Earth is a beautiful blue planet uniquely suited for life. Intelligent life five billion years ahead of us could not have missed this. Microbes appeared on Earth 4.28 billion years ago, signaling that Earth had sufficient conditions to facilitate life back then. With such an attractive setting, there can only be three reasons for Earth to have never enticed aliens. First, the distance between stars is too vast for even the most advanced technology to surmount; second, alien life became extinct for some reason before they advanced enough to achieve interstellar travel; third, aliens stopped their scientific development and chose to stay on their own planet. We have speculated about the first possibility in chapter three. We will analyze it from another perspective here.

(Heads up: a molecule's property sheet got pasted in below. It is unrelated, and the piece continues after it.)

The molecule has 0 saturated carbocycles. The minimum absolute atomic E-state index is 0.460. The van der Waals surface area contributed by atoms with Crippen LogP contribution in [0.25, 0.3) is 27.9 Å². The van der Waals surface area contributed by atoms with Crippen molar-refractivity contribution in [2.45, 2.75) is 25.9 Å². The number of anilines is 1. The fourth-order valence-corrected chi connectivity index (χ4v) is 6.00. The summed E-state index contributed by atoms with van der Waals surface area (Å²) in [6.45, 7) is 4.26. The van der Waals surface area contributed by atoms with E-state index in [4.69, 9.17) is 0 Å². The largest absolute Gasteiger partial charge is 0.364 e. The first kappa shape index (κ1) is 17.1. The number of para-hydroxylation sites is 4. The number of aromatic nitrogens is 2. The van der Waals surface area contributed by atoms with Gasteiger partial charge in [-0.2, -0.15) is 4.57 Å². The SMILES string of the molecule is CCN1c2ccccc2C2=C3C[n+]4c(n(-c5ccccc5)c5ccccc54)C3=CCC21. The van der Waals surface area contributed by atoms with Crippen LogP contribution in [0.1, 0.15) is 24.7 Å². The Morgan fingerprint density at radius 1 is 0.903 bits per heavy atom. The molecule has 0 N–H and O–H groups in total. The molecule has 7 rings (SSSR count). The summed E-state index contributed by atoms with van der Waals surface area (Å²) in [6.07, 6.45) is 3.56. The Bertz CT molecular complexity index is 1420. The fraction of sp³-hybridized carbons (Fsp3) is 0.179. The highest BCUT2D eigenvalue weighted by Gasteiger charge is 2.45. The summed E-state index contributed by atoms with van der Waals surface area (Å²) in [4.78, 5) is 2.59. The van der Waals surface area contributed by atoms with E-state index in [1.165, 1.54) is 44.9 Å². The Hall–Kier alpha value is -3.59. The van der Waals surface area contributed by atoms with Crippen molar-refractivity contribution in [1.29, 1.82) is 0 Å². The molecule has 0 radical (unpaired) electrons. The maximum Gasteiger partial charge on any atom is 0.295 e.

Humans achieved space flight one hundred thousand years after completing evolution, and traveling outside of the solar system is entirely possible in our near future. If intelligent life five billion years more advanced than us survived, even if it were not possible to achieve large-scale interstellar travel, at least a small portion of them should have reached Earth; thus, we should focus more on the latter two possibilities.
Let us first analyze the second possibility. Could aliens have become extinct before advancing to interstellar travel capabilities? Why would aliens go extinct? Was it due to natural forces in the universe (like asteroid impact or black-hole swallowing)?